Adobe Flash Zero-Day Attack Uses Advanced Exploitation Technique

On February 7, Adobe issued a security bulletin warning of zero-day attacks that leverage two Flash vulnerabilities. One (CVE-2013-0634) is related to ActionScript regular expression handling. (Some sources refer to this vulnerability as CVE-2013-0633. We are waiting for Adobe to confirm the proper CVE ID.)

McAfee Labs rapidly responded to the threat. While digging in depth into the original sample, we found that the exploit uses highly sophisticated exploitation techniques to attack various Flash Player versions. It also includes “user-friendly” tricks that give no signs or symptoms to its victims.

The ingenious exploit uses a previously unknown technique to craft the heap memory on Flash Player. With the aid of a regular expression-handling vulnerability that is related to a heap-based buffer overflow, the attack can create a highly reliable memory information leak that allows the exploit to bypass the usually effective exploitation mitigations of address space layout randomization (ASLR) and data execution prevention (DEP) on Windows 7 and other versions.

More important, the technique looks like a common exploitation approach to Flash Player. The vulnerability actually doesn’t help much–just overwriting few bytes that are considered as a field of “element number” for a specific ActionScript object. These traits show that the exploitation technique is not limited to this particular Flash vulnerability; it may apply to other Flash or non-Flash vulnerabilities.

McAfee Labs has learned the full details of this exploitation technique, and plan to publish our analysis in the near future. Watch this space for updates.

At this moment, considering the dangerousness of the attack, we strongly recommend that all users update their Flash Players. The official patch is available here. Though the patch doesn’t kill all exploitation techniques, it will keep systems immune to the current exploits in the wild.

For McAfee customers, various protections are provided. We have released signature “0x402df600_HTTP_Adobe_Flash_Player_CFF_Heap_Overflow_Remote_Code_Execution” for the exploits related to CVE-2013-0633 and “0x402df700_HTTP_Adobe_Flash_Player_ActionScript_Buffer_Overflow_Remote_Code_Execution” for CVE-2013-0634 for the Network Security Platform appliances. Also, the generic buffer overflow prevention feature on our HIPS products will stop the related attacks.

 

Thanks to Bing Sun, Xiaobo Chen, and Chong Xu for their help with this analysis.

Cross-Platform Frutas RAT Builder and Back Door

Contributor: Val S.

We recently came across a sample of a back door remote access tool (RAT) written entirely in Java. The RAT is freely distributed on underground forums, free for any registered forum user to download. It is named Frutas, which means “fruit” in Spanish.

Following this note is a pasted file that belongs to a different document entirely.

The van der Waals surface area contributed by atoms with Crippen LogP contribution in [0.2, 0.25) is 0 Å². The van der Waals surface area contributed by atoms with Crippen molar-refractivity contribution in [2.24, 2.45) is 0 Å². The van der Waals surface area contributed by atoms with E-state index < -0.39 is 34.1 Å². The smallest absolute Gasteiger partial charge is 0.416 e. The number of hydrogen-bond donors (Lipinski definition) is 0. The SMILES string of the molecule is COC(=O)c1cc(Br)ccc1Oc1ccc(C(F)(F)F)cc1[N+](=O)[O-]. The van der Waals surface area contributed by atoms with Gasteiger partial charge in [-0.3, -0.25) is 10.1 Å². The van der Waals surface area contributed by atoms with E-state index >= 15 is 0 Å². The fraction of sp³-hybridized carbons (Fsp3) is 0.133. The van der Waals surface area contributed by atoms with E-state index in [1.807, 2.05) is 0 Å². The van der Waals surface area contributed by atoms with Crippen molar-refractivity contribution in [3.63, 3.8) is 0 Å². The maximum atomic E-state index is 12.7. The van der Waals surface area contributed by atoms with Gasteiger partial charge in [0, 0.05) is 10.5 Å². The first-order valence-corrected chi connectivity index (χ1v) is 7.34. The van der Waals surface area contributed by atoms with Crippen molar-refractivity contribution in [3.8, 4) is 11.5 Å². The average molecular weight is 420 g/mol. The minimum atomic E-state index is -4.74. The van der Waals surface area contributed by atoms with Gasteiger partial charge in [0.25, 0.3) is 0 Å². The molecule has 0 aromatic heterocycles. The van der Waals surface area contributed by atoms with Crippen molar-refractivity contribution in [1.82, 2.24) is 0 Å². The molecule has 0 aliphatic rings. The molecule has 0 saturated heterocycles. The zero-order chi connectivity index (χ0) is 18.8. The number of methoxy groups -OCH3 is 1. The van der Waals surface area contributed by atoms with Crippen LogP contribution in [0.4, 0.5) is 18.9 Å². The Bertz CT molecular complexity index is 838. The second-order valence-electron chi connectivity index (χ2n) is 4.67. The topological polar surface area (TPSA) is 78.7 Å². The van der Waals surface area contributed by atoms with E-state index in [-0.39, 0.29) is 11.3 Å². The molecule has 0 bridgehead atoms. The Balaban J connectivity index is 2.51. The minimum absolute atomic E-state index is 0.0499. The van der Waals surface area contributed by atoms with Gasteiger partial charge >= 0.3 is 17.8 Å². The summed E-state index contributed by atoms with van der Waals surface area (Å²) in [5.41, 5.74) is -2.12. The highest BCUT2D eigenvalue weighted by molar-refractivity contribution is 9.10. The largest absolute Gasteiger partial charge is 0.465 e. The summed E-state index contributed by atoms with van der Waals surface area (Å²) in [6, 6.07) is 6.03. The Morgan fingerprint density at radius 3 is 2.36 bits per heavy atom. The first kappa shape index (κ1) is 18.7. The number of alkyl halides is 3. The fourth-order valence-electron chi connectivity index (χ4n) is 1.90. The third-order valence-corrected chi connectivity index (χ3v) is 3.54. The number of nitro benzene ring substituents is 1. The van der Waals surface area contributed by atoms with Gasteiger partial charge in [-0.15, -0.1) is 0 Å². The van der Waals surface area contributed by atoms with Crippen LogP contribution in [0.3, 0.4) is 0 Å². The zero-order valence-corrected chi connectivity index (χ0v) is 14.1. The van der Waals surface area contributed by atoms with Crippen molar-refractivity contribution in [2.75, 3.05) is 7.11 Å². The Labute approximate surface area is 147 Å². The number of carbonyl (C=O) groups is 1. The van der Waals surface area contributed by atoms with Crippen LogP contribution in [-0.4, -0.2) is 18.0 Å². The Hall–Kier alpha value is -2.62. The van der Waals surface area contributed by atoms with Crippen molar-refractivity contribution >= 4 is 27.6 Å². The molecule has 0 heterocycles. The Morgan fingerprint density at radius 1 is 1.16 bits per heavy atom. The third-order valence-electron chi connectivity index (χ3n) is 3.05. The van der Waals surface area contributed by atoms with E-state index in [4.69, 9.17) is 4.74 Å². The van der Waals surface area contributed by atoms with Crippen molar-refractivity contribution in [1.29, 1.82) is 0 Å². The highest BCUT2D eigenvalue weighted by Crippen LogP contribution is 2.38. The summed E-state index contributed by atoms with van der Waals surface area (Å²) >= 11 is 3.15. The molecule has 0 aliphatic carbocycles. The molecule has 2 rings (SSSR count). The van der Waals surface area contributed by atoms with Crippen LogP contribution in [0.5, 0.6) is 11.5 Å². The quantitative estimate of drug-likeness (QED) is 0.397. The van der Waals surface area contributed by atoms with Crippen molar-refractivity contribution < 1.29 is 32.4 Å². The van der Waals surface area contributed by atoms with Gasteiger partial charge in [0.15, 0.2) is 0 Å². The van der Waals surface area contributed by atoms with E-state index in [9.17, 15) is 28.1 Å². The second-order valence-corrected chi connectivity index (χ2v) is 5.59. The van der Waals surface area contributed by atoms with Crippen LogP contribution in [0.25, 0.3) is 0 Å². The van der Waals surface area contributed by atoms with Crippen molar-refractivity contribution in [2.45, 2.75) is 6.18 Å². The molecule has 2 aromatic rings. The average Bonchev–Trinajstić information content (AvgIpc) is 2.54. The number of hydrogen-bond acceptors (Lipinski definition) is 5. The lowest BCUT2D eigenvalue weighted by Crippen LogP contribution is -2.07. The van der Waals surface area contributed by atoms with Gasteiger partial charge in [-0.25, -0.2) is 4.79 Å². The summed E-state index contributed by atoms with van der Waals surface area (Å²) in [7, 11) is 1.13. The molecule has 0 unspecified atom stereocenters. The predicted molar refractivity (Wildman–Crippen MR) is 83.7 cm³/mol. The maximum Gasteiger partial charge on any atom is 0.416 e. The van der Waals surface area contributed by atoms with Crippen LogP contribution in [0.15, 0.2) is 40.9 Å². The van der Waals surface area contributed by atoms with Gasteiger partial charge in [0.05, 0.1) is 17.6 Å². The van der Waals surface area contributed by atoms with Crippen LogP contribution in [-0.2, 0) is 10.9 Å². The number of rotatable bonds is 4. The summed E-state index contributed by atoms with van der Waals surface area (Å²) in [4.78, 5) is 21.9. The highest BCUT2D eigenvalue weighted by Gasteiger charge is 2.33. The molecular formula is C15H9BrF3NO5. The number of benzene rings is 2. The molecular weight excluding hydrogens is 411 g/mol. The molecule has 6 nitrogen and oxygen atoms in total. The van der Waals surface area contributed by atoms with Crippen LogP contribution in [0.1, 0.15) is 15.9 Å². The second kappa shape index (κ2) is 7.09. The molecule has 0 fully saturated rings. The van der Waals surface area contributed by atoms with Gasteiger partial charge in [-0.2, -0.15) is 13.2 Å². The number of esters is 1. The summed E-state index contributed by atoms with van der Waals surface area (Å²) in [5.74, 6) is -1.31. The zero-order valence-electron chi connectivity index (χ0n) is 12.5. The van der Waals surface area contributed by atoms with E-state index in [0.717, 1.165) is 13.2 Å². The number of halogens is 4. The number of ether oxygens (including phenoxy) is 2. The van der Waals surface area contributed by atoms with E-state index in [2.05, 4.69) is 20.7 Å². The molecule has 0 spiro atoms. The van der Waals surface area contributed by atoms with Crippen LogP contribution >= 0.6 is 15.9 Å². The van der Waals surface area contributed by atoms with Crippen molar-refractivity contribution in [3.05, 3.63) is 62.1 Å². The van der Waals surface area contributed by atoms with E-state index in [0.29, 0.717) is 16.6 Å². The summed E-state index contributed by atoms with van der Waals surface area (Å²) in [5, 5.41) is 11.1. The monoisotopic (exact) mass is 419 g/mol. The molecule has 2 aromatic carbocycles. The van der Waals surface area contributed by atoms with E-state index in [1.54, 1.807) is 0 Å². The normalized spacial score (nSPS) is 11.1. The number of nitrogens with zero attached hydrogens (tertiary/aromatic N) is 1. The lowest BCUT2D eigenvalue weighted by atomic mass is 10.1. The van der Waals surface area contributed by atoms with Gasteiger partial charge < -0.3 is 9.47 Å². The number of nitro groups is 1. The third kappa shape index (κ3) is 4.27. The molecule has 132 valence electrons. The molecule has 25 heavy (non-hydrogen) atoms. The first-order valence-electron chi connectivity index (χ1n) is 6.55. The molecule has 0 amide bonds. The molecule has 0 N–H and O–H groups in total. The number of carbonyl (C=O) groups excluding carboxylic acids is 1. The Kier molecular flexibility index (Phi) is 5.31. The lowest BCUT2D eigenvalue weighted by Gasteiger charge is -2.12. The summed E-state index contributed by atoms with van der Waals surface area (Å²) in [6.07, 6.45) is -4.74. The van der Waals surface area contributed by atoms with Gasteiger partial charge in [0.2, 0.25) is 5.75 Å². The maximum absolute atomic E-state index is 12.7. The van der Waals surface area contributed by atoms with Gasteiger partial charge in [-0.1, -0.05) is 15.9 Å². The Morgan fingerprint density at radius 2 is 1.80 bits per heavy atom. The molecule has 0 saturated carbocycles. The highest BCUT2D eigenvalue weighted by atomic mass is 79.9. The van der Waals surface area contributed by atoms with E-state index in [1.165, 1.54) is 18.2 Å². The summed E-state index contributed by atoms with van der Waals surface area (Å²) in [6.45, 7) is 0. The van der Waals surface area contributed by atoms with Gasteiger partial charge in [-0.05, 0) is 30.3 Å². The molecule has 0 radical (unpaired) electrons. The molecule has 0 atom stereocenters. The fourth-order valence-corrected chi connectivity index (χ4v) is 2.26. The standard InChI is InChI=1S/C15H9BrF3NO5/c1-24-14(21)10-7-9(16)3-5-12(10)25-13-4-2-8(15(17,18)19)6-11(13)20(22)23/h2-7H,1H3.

Figure 1. Frutas logo
 

The Frutas RAT allows attackers to create a connect-back client JAR file to run on a compromised computer. When executed, it parses an embedded configuration file for a server IP and port to connect to. The back door builder provides some minor obfuscation, which allows the attacker to use a custom encryption key for some of the embedded back door functionalities.
 

Figure 2. Back door client creation
 

Upon receiving a back door connection, the RAT server alerts the attacker and allows them to perform various back door functions on the compromised computer, including:

  • Query or kill system processes
  • Browse file systems
  • Download and execute arbitrary files
  • Send popup messages
  • Open a specified website in a browser
  • Perform denial of service attacks against a specified IP address

Figure 3. Back door functionality
 

Figure 4. Example pop-up message sent to users
 

The back door Java file uses a custom class loader that loads encrypted class files (named Opcion[1-14]) as it receives commands from the RAT controller server. The key, specified by the attacker when creating the back door, is used to encrypt the class files using DES as a stream cipher.
 

Figure 5. Back door Java decompilation
 

This is a low prevalence remote access tool that is targeted at, although not limited to, the Spanish hacker base. This can be seen in the low detection rate. Symantec detects the back door controller and builder as Hacktool and the back door as Backdoor.Trojan.
 

Figure 6. Current detection status
 

To protect yourself from becoming a victim of this remote access tool it is essential that you keep your computer up to date by applying the latest updates, along with keeping your antivirus definitions up to date.

TOGAF Demystification Series: TOGAF Doesn’t Play Well With Others

Fit Together